As some of you may remember, in January 2011 Puerto 80 S.L.U. got seized its domains rojadirecta.com and rojadirecta.org.
Yesterday August 29th, The Honorable Paul A. Crotty, District Judge at the Southern District of New York, ordered the warrants of seizure to be vacated and the domains returned.
Previously, the same day, the District Attorney Preet Bharara submitted a letter to advise the Court that “…as a result of certain recent judicial authority involving issues germane to the above-captioned action, and in light of the particular circumstances of this litigation, the Government now seeks to dismiss its amended forfeiture complaint.”
I guess the “certain recent judicial authority involving issues germane to the above-captioned action” are Flava Works, Inc. v. Gunter, — F.3d —-, 2012 WL 3124826 (7th Cir. Aug. 2, 2012) cited in a Notice of Supplemental Authority submitted to the court by the defendants last August 8th.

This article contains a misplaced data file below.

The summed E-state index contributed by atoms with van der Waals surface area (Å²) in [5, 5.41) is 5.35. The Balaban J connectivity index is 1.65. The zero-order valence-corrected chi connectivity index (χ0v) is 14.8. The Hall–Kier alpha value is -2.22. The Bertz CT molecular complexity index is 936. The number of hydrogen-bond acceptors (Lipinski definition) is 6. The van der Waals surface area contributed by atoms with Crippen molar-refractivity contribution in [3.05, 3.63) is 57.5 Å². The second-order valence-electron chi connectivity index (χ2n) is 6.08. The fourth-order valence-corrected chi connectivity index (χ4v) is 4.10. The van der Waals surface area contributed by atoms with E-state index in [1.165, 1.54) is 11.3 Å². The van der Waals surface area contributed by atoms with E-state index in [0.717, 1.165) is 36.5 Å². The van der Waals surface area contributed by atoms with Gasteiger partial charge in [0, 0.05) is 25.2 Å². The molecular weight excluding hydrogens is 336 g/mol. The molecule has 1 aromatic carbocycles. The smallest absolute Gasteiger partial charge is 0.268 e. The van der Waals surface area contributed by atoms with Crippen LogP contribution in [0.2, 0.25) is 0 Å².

It literally says:
The court concluded that that the plaintiff was not likely to succeed on its claim that the “myVidster” website was liable for direct or contributory copyright infringement by hosting and embedding links to infringing copies of the plaintiff’s videos, which were not hosted by myVidster.
The Flava Works opinion supports the position that the seized domain names are neither committing, enabling or assisting infringement by engaging in the conduct alleged by the government in the Amended Complaint. The Seventh Circuit explained that because watching a streaming video is not infringement (any more than sneaking into a theater and watching a copyrighted movie is infringement), providing a link to where a streaming video is hosted does not encourage or assist infringement.